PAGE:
• Lack of motivation to complete meaningful activities
  • A drop in one's social engagement
  • Financial strain from not being able to go to work
  • Lack of access to typical coping strategies such as going to the gym or attending religious services

When it comes to this, psychologists have researched that during a period of social distancing, quarantine, or isolation, you may experience:


It is perfectly normal to experience anxiety or fear about yourself or your family members contracting COVID-19 or spreading it to others. It is normal to have concerns about obtaining food and personal supplies, taking time off work, or fulfilling family care obligations. Some people may have trouble sleeping or focusing on daily tasks. The importance of these issues is to plan and keep your goals align during this time. Invest in time management while planning grocery runs or supply runs, and keep up ways to find motivation. 

Depression or Boredom

While a hiatus from work may sound like a dream, sometimes getting away from work and other meaningful activities can interrupt your daily routine and may even cause you to experience feelings of sadness. During these times as well, you may be experiencing feelings of boredom and loneliness. It is essential to take the time to socialize in new ways, whether it will be through FaceTime, virtual meetings, or even writing letters.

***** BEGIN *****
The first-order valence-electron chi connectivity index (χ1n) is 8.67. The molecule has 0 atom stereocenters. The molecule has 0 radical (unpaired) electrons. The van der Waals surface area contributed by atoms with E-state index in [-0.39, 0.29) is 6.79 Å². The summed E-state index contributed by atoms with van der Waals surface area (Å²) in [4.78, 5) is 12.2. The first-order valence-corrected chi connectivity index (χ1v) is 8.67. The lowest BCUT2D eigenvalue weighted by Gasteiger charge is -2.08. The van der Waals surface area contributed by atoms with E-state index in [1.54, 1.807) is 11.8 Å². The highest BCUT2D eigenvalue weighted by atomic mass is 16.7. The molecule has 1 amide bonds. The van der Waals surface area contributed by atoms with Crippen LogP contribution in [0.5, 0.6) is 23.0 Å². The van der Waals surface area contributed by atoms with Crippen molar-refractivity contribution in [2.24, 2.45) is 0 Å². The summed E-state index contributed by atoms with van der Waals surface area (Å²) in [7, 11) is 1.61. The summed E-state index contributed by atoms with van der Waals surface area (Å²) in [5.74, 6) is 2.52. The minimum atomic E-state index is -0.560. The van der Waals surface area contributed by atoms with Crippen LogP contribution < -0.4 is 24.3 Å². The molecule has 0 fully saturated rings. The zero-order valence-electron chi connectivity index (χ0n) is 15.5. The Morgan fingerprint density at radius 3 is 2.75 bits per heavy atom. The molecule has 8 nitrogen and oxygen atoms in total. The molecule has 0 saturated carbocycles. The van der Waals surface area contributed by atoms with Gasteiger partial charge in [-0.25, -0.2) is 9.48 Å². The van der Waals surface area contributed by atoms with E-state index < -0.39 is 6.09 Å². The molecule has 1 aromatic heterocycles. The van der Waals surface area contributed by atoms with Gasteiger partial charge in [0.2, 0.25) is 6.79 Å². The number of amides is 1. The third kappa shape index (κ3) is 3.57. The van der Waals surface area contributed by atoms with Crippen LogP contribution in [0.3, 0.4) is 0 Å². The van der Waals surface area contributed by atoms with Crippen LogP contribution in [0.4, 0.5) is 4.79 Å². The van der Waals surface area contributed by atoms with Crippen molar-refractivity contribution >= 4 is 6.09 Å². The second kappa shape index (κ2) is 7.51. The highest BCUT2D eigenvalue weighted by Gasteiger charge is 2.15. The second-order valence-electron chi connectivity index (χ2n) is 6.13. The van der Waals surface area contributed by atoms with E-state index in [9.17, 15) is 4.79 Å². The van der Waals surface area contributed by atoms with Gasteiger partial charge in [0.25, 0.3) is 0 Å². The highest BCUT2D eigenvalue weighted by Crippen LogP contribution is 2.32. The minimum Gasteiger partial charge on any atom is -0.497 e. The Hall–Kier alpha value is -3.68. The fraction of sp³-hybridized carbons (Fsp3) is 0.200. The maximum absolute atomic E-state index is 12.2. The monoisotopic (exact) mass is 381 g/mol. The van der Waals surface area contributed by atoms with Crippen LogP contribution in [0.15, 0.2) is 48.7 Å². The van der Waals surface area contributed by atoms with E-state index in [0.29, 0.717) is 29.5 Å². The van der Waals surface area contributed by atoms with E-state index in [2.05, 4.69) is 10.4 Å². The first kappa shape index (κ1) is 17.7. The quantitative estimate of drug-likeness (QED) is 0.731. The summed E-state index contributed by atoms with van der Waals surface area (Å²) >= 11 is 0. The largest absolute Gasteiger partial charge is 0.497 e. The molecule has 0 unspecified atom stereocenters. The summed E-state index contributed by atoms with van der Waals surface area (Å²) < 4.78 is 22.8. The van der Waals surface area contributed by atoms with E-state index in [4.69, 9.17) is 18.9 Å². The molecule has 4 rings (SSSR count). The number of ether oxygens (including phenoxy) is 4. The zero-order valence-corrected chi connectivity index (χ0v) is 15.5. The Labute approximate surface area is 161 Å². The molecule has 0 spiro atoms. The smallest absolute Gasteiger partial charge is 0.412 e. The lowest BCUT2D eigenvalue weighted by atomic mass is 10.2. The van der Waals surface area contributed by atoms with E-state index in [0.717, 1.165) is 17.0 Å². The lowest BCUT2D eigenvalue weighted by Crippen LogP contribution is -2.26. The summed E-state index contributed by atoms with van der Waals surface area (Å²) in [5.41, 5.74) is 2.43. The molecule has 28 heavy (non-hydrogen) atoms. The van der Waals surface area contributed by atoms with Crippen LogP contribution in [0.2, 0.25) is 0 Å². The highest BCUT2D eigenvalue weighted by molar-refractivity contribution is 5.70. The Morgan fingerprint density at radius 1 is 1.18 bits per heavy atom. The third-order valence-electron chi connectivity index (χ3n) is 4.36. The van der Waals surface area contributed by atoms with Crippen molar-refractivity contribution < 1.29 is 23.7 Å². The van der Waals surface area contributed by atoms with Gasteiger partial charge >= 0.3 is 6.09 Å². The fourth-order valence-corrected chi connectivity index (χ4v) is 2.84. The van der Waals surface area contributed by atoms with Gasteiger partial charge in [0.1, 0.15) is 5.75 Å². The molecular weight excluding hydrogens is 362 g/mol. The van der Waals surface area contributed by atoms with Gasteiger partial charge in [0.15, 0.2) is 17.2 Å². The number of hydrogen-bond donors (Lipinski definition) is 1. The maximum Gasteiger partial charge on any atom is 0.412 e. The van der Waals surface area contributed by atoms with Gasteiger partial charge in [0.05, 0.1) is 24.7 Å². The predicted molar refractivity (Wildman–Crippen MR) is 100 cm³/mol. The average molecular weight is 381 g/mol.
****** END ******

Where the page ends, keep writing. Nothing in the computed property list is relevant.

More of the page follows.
Anger or Irritability 

The loss of personal freedom associated with isolation and quarantine can often feel frustrating, with some even experiencing anger or resentment toward those who have issued quarantine or isolation orders. It is crucial that we practice an attitude of gratitude and be thankful for the things that we have and for our health. Take time to practice mindfulness or meditation, do some writing, blogging, or journaling, or even take time to make your favorite foods! You will see how the day will go by, and you will feel less stressed and irritable. 

How To Cope

With these universal feelings and concerns a standard feat for dealing with isolation, there are many ways to manage these difficult conditions as proven by psychological studies. If you know that you will be dealing with some form of social distancing, quarantine, or isolation, experts recommend planning by considering how you might spend your time, which you can contact for support, and how you can address any physical or mental health needs you or your family may have.